How do I Become a Forensic Anthropologist?

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  • Written By: D. Jeffress
  • Edited By: Jenn Walker
  • Last Modified Date: 12 November 2019
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Forensic anthropologists conduct detailed scientific investigations on human remains to identify bodies and explore possible causes of death. Their work is often essential to uncovering reliable facts in a criminal court case where other evidence is scarce. The opportunities to become a forensic anthropologist full-time in law enforcement or a forensic science lab are limited, but many professionals are able to provide consulting services in addition to holding another title, such as university professor. A person who wants to become a forensic anthropologist generally needs to obtain a Ph.D. in the subject and participate in several years of postdoctoral research before working independently.

Some of the basic skills needed to become a forensic anthropologist can be developed in high school. A student who is interested in the career can take courses in biology, anatomy, chemistry, and physics to learn about the human body and become familiar with the scientific method. In addition, he or she can learn about anthropology and forensic science by visiting respectable websites and reading books on the subjects. Near graduation, a student can begin applying to accredited four-year universities.


Relatively few colleges offer undergraduate degrees in forensic anthropology, so most future workers choose to major in anthropology or biology. Lab-intensive science classes are important to develop practical skills working with microscopes, chemical slides, and other essential lab equipment. In addition to career-specific studies, a student can benefit from math, communications, and computer science courses to broaden his or her professional skills. As a junior or senior, an individual can take requisite admissions exams and apply to forensic anthropology graduate or doctoral programs.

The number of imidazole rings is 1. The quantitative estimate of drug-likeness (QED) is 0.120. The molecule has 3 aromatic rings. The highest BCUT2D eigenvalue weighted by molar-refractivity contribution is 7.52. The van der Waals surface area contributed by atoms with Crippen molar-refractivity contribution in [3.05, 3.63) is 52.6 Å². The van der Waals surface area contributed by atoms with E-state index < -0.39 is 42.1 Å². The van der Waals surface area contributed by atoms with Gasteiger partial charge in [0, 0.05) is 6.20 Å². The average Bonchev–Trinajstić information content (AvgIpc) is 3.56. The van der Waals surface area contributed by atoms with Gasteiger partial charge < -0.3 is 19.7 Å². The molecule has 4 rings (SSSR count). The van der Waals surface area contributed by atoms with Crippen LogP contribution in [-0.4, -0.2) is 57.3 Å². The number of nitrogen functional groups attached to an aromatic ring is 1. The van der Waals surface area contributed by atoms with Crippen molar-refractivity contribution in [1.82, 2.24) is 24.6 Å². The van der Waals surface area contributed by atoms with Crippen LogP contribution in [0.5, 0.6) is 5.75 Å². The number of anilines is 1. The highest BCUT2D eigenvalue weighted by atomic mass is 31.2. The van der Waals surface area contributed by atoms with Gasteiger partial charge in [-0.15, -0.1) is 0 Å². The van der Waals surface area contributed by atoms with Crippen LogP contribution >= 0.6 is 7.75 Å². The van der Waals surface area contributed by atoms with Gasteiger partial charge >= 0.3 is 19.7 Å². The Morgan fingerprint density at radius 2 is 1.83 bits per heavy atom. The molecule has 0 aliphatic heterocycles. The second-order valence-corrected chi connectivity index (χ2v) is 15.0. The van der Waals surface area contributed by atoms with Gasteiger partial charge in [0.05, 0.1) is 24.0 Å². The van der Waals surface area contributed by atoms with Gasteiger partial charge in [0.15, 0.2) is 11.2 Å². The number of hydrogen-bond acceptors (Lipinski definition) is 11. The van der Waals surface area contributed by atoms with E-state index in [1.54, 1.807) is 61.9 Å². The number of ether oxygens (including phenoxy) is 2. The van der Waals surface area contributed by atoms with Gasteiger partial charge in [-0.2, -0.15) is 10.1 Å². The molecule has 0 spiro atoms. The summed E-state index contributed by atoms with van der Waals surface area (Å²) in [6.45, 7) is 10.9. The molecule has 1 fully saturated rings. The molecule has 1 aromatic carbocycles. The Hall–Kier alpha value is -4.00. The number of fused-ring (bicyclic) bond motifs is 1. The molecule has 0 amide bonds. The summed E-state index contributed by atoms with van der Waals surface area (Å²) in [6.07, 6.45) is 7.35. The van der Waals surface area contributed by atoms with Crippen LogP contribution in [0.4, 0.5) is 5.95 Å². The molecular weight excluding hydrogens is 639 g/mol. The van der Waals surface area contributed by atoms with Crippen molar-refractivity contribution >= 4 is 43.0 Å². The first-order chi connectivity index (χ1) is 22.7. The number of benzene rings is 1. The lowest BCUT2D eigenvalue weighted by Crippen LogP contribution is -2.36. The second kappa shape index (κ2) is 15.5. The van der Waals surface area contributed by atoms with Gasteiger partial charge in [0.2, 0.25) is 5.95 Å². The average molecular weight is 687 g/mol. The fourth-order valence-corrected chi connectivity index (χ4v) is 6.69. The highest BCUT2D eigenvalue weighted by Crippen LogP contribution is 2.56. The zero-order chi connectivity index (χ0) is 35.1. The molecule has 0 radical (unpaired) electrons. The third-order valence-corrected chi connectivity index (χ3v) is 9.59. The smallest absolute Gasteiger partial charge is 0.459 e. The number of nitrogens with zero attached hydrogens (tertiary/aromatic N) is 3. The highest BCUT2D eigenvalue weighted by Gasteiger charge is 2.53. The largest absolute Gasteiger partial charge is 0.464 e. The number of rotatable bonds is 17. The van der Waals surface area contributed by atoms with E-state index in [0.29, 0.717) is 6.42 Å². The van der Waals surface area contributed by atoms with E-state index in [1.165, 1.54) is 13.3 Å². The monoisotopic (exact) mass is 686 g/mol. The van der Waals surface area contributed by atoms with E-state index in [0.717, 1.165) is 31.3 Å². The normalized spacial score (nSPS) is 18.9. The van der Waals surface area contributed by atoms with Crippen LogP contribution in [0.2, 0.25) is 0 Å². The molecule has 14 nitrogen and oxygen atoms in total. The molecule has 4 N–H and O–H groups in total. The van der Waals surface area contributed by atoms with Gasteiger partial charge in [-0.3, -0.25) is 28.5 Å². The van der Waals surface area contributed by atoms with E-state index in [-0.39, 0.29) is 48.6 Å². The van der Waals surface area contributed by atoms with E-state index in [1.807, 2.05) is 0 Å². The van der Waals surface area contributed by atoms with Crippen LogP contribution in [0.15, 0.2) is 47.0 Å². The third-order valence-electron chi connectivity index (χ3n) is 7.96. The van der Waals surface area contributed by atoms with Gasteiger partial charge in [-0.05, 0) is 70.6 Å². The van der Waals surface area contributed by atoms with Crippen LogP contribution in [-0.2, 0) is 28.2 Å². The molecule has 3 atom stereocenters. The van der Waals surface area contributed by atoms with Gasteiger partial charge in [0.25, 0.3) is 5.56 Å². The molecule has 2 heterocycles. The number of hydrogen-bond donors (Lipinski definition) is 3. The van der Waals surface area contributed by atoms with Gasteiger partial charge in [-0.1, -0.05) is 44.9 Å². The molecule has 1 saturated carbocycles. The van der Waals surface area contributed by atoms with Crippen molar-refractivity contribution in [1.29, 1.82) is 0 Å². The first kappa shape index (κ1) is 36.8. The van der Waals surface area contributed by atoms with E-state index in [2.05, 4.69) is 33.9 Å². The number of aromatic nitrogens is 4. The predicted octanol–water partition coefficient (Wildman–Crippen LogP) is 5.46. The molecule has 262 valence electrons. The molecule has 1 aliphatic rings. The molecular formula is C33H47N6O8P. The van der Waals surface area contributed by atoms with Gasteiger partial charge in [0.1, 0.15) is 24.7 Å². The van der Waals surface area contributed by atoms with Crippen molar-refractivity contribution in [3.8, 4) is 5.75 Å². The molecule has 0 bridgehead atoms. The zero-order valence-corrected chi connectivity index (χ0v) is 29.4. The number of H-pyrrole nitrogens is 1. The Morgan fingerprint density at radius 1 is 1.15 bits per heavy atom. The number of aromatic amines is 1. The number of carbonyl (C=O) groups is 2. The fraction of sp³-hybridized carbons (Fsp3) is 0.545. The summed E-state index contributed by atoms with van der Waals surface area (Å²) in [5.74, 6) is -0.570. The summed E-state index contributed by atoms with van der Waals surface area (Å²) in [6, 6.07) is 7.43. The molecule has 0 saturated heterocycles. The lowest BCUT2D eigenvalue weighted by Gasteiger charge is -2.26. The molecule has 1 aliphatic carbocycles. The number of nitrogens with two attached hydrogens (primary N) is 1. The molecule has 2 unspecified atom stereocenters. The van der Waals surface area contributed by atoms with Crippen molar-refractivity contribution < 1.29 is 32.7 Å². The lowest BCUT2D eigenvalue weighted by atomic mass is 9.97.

A Ph.D. is needed to become a forensic anthropologist in most settings, which entails about four years of additional study. Once enrolled in a program, a student can expect to split his or her time between detailed classroom lectures and hands-on lab experience. Classes in biological anthropology, organic chemistry, and biochemistry generally make up the first year or two of a program. Courses in osteology, the study of bones, are usually emphasized in the first half of doctoral school. The last two years are generally spent in university labs or internship positions at forensic science institutions, giving a student the opportunity to gain valuable practical experience.

Research efforts continue following graduation in the form of a postdoctoral research fellowship. Fellowship programs can take between one and three years, and involve conducting intensive studies under the guidance and supervision of trained anthropologists. At the end of a fellowship, an individual can look into potential job openings in private organizations and law enforcement as well as permanent academic positions. Opportunities to become a forensic anthropologist improve with ongoing experience and respected research findings.


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